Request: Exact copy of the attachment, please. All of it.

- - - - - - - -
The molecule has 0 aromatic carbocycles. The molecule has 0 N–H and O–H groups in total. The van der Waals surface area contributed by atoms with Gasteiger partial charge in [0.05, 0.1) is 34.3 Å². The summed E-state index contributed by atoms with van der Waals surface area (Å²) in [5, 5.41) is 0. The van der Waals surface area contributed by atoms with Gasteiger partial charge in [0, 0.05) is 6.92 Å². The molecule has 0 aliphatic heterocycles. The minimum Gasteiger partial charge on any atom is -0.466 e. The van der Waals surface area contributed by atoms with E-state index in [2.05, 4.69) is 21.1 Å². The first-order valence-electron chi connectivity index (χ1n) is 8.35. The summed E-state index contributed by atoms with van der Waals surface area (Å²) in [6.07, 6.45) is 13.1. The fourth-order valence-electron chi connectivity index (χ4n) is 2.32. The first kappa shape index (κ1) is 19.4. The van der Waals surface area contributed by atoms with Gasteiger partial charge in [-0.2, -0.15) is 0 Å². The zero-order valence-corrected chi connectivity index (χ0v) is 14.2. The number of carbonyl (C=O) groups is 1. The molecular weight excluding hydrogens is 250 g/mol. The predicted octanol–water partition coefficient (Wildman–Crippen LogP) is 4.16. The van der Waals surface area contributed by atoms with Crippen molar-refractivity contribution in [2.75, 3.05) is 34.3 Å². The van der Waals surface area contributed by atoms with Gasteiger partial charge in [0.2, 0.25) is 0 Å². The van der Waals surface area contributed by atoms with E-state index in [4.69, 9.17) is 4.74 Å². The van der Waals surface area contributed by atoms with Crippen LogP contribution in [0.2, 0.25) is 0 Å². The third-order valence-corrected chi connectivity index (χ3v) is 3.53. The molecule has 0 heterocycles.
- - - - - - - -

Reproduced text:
The molecule has 0 aromatic carbocycles. The molecule has 0 N–H and O–H groups in total. The van der Waals surface area contributed by atoms with Gasteiger partial charge in [0.05, 0.1) is 34.3 Å². The summed E-state index contributed by atoms with van der Waals surface area (Å²) in [5, 5.41) is 0. The van der Waals surface area contributed by atoms with Gasteiger partial charge in [0, 0.05) is 6.92 Å². The molecule has 0 aliphatic heterocycles. The minimum Gasteiger partial charge on any atom is -0.466 e. The van der Waals surface area contributed by atoms with E-state index in [2.05, 4.69) is 21.1 Å². The first-order valence-electron chi connectivity index (χ1n) is 8.35. The summed E-state index contributed by atoms with van der Waals surface area (Å²) in [6.07, 6.45) is 13.1. The fourth-order valence-electron chi connectivity index (χ4n) is 2.32. The first kappa shape index (κ1) is 19.4. The van der Waals surface area contributed by atoms with Gasteiger partial charge in [-0.2, -0.15) is 0 Å². The zero-order valence-corrected chi connectivity index (χ0v) is 14.2. The number of carbonyl (C=O) groups is 1. The molecular weight excluding hydrogens is 250 g/mol. The predicted octanol–water partition coefficient (Wildman–Crippen LogP) is 4.16. The van der Waals surface area contributed by atoms with Crippen molar-refractivity contribution in [2.75, 3.05) is 34.3 Å². The van der Waals surface area contributed by atoms with Gasteiger partial charge in [0.2, 0.25) is 0 Å². The van der Waals surface area contributed by atoms with E-state index in [4.69, 9.17) is 4.74 Å². The van der Waals surface area contributed by atoms with Crippen LogP contribution in [0.2, 0.25) is 0 Å². The third-order valence-corrected chi connectivity index (χ3v) is 3.53. The molecule has 0 heterocycles.